Independents make up the largest voting bloc in the U.S., according to a Gallup report released on January 12.
Forty-three percent of Americans identify politically as independents, tying a 2014 record. This is up two percentage points from 2022. In 2023, most independents leaned Republican, which gives the party a slight edge.
A record low number of Americans identify with either party. U.S. adults identifying as either Democrat or Republican are tied (27%). Both the Democrat and Republican parties saw a one-point decline in party identification, with Democrats seeing a decline over the past three years, which has been linked to President Joe Biden’s popularity.
On the ideological spectrum, 36% of Americans surveyed describe their political views as conservative, 36% hold a moderate position and 25% are liberal. Gallup found ideological identification hasn’t changed much in recent years and that the most recent figures “essentially match” those of the past decade.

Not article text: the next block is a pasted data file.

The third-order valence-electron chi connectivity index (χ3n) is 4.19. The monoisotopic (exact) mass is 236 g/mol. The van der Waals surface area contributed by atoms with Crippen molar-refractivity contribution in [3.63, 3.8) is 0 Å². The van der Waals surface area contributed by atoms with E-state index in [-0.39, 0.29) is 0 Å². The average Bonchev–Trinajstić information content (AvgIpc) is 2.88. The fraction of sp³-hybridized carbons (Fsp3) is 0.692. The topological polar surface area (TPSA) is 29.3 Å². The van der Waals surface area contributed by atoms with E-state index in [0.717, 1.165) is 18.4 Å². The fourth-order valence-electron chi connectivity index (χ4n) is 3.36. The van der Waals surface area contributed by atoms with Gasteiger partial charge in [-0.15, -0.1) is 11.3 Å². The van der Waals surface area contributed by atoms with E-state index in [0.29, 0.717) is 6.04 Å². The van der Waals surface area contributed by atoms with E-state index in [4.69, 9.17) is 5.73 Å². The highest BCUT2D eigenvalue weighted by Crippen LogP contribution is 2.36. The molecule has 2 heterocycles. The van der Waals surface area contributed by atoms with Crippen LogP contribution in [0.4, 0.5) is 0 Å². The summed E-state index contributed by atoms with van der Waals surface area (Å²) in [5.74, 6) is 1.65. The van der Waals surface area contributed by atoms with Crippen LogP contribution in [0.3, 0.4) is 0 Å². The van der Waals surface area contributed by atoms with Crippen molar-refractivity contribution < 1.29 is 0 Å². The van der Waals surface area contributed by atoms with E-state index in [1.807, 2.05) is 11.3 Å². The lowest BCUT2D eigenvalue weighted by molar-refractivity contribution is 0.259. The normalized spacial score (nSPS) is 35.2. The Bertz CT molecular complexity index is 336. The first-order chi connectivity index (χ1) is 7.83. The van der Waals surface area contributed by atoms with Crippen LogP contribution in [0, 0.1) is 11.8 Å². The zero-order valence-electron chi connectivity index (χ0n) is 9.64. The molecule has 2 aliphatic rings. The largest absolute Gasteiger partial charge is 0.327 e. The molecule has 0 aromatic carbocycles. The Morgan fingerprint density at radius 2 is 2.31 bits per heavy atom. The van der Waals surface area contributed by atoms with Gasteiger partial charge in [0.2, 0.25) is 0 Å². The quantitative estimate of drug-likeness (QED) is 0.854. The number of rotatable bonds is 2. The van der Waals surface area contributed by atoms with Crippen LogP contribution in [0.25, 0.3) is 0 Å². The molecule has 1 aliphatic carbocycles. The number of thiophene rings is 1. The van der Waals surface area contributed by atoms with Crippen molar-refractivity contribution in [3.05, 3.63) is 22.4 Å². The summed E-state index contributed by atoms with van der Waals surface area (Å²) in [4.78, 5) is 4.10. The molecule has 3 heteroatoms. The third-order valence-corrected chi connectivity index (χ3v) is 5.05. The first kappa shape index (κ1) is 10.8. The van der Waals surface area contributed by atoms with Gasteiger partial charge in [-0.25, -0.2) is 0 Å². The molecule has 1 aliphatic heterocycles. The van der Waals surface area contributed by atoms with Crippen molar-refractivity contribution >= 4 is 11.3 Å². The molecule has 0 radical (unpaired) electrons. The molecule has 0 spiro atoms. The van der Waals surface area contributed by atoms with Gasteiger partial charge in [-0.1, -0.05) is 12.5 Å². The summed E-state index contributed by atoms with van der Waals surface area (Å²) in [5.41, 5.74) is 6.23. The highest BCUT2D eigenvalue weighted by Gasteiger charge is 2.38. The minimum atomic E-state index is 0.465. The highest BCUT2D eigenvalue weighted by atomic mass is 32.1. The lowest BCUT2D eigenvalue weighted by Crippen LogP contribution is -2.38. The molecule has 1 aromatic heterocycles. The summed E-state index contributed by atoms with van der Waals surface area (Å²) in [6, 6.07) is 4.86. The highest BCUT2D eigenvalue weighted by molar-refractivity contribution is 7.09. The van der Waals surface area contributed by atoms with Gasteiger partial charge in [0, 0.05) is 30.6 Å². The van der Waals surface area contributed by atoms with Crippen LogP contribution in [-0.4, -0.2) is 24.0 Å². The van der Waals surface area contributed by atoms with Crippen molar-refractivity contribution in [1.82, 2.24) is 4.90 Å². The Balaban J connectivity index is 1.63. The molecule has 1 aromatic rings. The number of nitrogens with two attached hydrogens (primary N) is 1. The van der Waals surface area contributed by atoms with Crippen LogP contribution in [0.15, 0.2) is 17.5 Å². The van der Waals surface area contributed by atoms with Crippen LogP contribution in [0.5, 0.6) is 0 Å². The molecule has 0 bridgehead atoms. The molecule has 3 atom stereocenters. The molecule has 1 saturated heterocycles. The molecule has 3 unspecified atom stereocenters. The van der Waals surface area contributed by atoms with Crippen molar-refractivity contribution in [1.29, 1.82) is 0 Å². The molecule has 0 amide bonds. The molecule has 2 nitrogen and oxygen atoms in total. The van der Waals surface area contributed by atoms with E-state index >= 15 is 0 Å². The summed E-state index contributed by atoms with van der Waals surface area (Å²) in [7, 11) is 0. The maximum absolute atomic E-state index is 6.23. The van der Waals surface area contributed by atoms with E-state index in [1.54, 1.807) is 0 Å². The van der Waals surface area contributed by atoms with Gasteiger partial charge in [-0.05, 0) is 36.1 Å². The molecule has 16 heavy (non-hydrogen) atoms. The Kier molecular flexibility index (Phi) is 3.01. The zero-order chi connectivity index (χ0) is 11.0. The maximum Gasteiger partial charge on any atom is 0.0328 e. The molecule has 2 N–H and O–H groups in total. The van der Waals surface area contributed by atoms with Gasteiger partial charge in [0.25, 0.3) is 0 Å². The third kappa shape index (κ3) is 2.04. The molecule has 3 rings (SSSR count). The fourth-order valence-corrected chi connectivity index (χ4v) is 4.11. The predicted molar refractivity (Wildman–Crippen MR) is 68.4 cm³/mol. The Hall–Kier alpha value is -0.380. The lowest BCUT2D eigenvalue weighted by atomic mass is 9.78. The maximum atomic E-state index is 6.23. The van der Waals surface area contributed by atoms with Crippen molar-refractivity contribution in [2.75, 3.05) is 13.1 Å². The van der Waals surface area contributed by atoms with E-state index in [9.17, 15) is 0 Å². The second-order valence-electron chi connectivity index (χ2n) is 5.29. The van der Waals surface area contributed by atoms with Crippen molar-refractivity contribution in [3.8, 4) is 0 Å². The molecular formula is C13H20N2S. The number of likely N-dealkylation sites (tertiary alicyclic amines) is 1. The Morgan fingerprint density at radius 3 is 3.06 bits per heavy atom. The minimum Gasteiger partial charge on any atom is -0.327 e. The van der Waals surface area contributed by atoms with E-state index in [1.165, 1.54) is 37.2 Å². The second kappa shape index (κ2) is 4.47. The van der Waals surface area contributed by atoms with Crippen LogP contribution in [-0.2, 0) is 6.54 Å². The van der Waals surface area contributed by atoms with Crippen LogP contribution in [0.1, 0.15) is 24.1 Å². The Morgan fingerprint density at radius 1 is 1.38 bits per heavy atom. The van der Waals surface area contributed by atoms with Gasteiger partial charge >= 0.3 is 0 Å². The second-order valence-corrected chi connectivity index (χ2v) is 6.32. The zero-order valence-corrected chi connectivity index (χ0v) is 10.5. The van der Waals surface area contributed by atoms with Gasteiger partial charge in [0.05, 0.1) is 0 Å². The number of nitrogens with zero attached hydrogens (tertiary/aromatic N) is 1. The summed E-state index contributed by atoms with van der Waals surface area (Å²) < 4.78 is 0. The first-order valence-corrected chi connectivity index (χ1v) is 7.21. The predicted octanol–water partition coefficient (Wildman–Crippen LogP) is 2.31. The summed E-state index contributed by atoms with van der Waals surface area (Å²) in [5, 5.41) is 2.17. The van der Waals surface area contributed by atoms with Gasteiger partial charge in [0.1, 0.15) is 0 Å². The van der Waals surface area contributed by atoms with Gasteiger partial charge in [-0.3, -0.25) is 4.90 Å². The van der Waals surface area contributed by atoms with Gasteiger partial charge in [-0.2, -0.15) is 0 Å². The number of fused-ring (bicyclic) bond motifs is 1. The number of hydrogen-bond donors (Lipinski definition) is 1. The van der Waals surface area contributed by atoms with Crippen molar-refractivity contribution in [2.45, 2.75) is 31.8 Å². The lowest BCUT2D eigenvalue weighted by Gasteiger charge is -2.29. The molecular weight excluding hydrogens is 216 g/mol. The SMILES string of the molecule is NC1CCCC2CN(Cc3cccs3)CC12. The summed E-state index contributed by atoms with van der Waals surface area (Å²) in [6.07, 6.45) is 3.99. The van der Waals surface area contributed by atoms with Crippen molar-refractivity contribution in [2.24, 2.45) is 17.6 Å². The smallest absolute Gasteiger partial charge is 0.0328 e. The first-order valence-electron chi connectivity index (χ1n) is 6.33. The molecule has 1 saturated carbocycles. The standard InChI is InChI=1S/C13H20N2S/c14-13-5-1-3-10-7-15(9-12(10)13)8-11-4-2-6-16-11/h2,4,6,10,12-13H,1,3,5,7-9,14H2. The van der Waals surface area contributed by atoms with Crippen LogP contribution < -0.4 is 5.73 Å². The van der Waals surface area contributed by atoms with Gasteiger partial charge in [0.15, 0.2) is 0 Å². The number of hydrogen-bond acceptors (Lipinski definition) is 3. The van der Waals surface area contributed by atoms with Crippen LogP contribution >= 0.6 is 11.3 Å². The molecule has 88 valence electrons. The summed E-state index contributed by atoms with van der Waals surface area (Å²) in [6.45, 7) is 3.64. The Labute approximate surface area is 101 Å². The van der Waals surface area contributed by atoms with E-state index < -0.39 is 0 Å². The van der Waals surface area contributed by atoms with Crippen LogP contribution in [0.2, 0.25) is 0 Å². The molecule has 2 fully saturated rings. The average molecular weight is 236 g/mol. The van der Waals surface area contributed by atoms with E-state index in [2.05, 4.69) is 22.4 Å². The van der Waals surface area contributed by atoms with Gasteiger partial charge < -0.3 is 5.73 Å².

“This presidential election year is likely to see a drop in the percentage of political independents, as has occurred in six of the past seven presidential election years (all but 2012), amid intense focus on national politics and the two major parties,” Jeffrey M. Jones, senior editor, writes. “Still, even with a slight election-year drop — which has ranged from two to five points — independents will remain the largest, and arguably most persuadable, group of voters. In what is expected to be a close election contest, it is critical for each party, but especially Democrats, to nominate a candidate who can appeal to independent voters.”
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